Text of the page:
Cooling methods to treat capture-induced hyperthermia in blesbok (Damaliscus dorcas phillipsi)

Abstract
Wild animals are captured for management, health, translocation and research purposes. Capture is an unnaturally stressful event, which may result in morbidity or mortality. An attributing cause of the morbidity and mortality is capture-induced hyperthermia; the larger the magnitude and the longer the duration of this captured-induced hyperthermia, the greater the likely risk to the animal. The most common practice currently used in the field to lower body temperature is to douse hyperthermic animals with water. However, the water used is often at ambient temperatures and its efficacy is not known. We investigated whether this method and alternative methods are effective at lowering the body temperature of hyperthermic animals. To achieve these aims we implanted 19 blesbok with miniature temperature-sensitive data loggers in their abdomens and into their subcutaneous layers (at the sites of the flank, groin, lower neck and upper neck). The loggers continuously recorded core body temperatures of the blesbok throughout the study period at an interval of six minutes. We successfully retrieved complete data sets from 12 blesbok. The animals were captured on six separate occasions using a technique which elicited hyperthermia. Five animals were cooled by dousing with water of different temperatures (4°C, 17°C, 28°C) and fanning after dousing with 28°C water, in random order. Seven animals were cooled by ice packs, spraying a fine mist spray, intravenous (IV) infusion of one litre of 4°C water and 28°C water-dousing. Through the use of our continuous logging of body temperature we established the normal body temperature of the blesbok, which displayed a regular 24 hour body temperature pattern. The average daily body temperature of the blesbok was 38.8°C ± 0.4°C, with a minimum body temperature of 37.9°C ± 0.1°C and a maximum body temperature of 39.4°C ± 0.1°C. The body temperature after capture was as high as 41°C-42°C, which was significantly higher than the normal body temperature (Student’s t-test, P < 0.05). The animals were cooled once they were immobilised and the start of cooling was denoted as time zero. In the control (no active cooling) intervention the body temperature decreased to only about 40°C. Dousing animals with water, irrespective of its temperature, resulted in significant cooling (P < 0.05) of the animals, as indicated by their minimum body temperature reached, change in body temperature and rate of cooling. The water-dousing interventions decreased the body temperature to about 38°C after an hour, which was significantly lower than the control (RM-ANOVA, P < 0.05) but there was no significant difference in the minimum body temperature reached between the different water temperatures or by the addition of fanning (RM-ANOVA, P > 0.05). The water-dousing interventions cooled the animals more quickly than did the control (RM-ANOVA, P < 0.05), and the coldest water (4°) cooled the animals quicker than did the 28°C water-dousing (RM-ANOVA, P < 0.05). The core body temperature minus the subcutaneous temperature was calculated, and revealed a peak difference of about 3.5°C after the 4°C water-dousing. Ice-packs also resulted in significant cooling (P < 0.05) of the animals, as depicted by their minimum body temperature reached, change in body temperature and rate of cooling. The ice-packs lowered the body temperature to a minimum of about 38°C, which was significantly lower than the control (RM-ANOVA, P < 0.05). The ice-packs also cooled the animals significantly faster than did the control, intravenous infusion and mist spray (RM-ANOVA, P < 0.05) but cooled as quickly as the 28°C water-dousing (RM-ANOVA, P > 0.05). The core body temperature minus the subcutaneous temperature for the ice-packs peaked at a difference of about 3°C. The IV infusion and mist spray were ineffective cooling methods and did not significantly (P > 0.05) alter the minimum body temperature or rate of cooling. Even though the IV infusion caused a significant reduction in body temperature by 1°C, the cooling effect from the IV infusion was short-lived because the minimum body temperature reached after the intravenous infusion and mist spray was ultimately similar to the body temperature seen in animals receiving the control (RM-ANOVA P > 0.05). Also, the intravenous infusion and mist-spray cooled as slowly as did the control (RM-ANOVA P > 0.05). Therefore, water-dousing in this study was the most effective and practical method to cool hyperthermic blesbok. Although all the water temperatures (4°C, 17°C and 28°C) that we tested were effective, the coldest water (4°C) cooled the animals quickest. The addition of fanning to the 28°C water-dousing did not increase cooling. Ice-packs were also effective but may be not as easy to use as the water-dousing method as ice-packs are large and need to be kept frozen, and therefore are cumbersome for use in the field.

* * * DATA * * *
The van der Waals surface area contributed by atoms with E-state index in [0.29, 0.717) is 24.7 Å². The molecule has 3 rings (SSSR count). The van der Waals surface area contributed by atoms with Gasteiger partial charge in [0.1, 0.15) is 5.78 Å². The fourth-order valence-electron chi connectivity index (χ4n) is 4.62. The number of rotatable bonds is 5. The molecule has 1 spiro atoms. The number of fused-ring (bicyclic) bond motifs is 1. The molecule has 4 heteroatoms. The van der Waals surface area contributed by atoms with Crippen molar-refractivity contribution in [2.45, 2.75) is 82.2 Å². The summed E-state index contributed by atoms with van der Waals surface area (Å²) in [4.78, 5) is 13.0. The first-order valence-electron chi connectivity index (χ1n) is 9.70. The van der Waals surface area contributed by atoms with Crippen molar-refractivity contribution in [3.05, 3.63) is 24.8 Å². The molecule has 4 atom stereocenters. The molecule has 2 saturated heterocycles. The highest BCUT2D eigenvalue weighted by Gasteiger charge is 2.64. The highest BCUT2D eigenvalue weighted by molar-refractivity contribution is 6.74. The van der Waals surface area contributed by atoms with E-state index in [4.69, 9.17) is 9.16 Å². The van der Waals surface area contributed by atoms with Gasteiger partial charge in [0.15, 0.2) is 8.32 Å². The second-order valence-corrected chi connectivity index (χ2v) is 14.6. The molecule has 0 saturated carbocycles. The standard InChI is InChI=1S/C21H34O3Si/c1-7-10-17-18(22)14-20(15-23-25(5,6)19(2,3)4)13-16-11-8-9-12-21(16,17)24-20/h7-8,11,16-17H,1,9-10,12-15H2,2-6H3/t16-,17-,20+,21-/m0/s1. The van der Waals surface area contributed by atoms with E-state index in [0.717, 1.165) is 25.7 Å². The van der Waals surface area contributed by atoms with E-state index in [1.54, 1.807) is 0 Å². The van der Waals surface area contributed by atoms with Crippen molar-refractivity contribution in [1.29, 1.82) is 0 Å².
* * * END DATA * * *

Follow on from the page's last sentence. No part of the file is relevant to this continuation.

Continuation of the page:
Description
MSc., Faculty of Science, University of the Witwatersrand, 2011
Keywords
Radioisotope brachytherapy , Hyperthermia, Induced (methods) , Physics
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